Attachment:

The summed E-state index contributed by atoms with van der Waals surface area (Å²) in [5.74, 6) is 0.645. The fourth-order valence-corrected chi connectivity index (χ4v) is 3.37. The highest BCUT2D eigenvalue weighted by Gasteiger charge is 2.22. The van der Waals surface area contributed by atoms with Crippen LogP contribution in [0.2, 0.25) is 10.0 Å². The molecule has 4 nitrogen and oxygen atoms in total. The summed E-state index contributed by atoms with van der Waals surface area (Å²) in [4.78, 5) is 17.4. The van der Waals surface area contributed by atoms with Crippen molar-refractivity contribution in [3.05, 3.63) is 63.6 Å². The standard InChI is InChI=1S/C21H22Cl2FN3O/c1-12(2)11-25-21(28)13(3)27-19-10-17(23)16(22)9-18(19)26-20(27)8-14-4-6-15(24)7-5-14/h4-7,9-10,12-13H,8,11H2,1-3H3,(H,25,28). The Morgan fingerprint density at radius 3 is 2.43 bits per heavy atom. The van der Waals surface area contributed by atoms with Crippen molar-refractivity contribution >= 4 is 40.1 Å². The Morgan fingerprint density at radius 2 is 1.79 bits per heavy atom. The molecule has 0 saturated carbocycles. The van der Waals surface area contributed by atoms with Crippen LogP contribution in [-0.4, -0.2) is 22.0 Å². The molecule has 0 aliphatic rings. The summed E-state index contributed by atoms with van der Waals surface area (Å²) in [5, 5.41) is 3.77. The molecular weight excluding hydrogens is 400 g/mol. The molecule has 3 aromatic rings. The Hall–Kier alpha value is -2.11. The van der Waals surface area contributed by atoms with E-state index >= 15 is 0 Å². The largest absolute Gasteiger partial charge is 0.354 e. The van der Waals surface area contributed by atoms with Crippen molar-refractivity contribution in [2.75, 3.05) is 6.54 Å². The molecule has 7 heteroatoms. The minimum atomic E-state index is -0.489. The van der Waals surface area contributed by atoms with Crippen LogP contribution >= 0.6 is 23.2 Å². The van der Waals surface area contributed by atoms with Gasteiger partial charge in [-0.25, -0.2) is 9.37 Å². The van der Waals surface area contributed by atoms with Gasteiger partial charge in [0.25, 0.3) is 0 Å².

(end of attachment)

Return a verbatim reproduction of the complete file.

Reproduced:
The summed E-state index contributed by atoms with van der Waals surface area (Å²) in [5.74, 6) is 0.645. The fourth-order valence-corrected chi connectivity index (χ4v) is 3.37. The highest BCUT2D eigenvalue weighted by Gasteiger charge is 2.22. The van der Waals surface area contributed by atoms with Crippen LogP contribution in [0.2, 0.25) is 10.0 Å². The molecule has 4 nitrogen and oxygen atoms in total. The summed E-state index contributed by atoms with van der Waals surface area (Å²) in [4.78, 5) is 17.4. The van der Waals surface area contributed by atoms with Crippen molar-refractivity contribution in [3.05, 3.63) is 63.6 Å². The standard InChI is InChI=1S/C21H22Cl2FN3O/c1-12(2)11-25-21(28)13(3)27-19-10-17(23)16(22)9-18(19)26-20(27)8-14-4-6-15(24)7-5-14/h4-7,9-10,12-13H,8,11H2,1-3H3,(H,25,28). The Morgan fingerprint density at radius 3 is 2.43 bits per heavy atom. The van der Waals surface area contributed by atoms with Crippen molar-refractivity contribution >= 4 is 40.1 Å². The Morgan fingerprint density at radius 2 is 1.79 bits per heavy atom. The molecule has 0 saturated carbocycles. The van der Waals surface area contributed by atoms with Crippen LogP contribution in [-0.4, -0.2) is 22.0 Å². The molecule has 0 aliphatic rings. The summed E-state index contributed by atoms with van der Waals surface area (Å²) in [5, 5.41) is 3.77. The molecular weight excluding hydrogens is 400 g/mol. The molecule has 3 aromatic rings. The Hall–Kier alpha value is -2.11. The van der Waals surface area contributed by atoms with E-state index >= 15 is 0 Å². The largest absolute Gasteiger partial charge is 0.354 e. The van der Waals surface area contributed by atoms with Crippen molar-refractivity contribution in [2.75, 3.05) is 6.54 Å². The molecule has 7 heteroatoms. The minimum atomic E-state index is -0.489. The van der Waals surface area contributed by atoms with Crippen LogP contribution >= 0.6 is 23.2 Å². The van der Waals surface area contributed by atoms with Gasteiger partial charge in [-0.25, -0.2) is 9.37 Å². The van der Waals surface area contributed by atoms with Gasteiger partial charge in [0.25, 0.3) is 0 Å².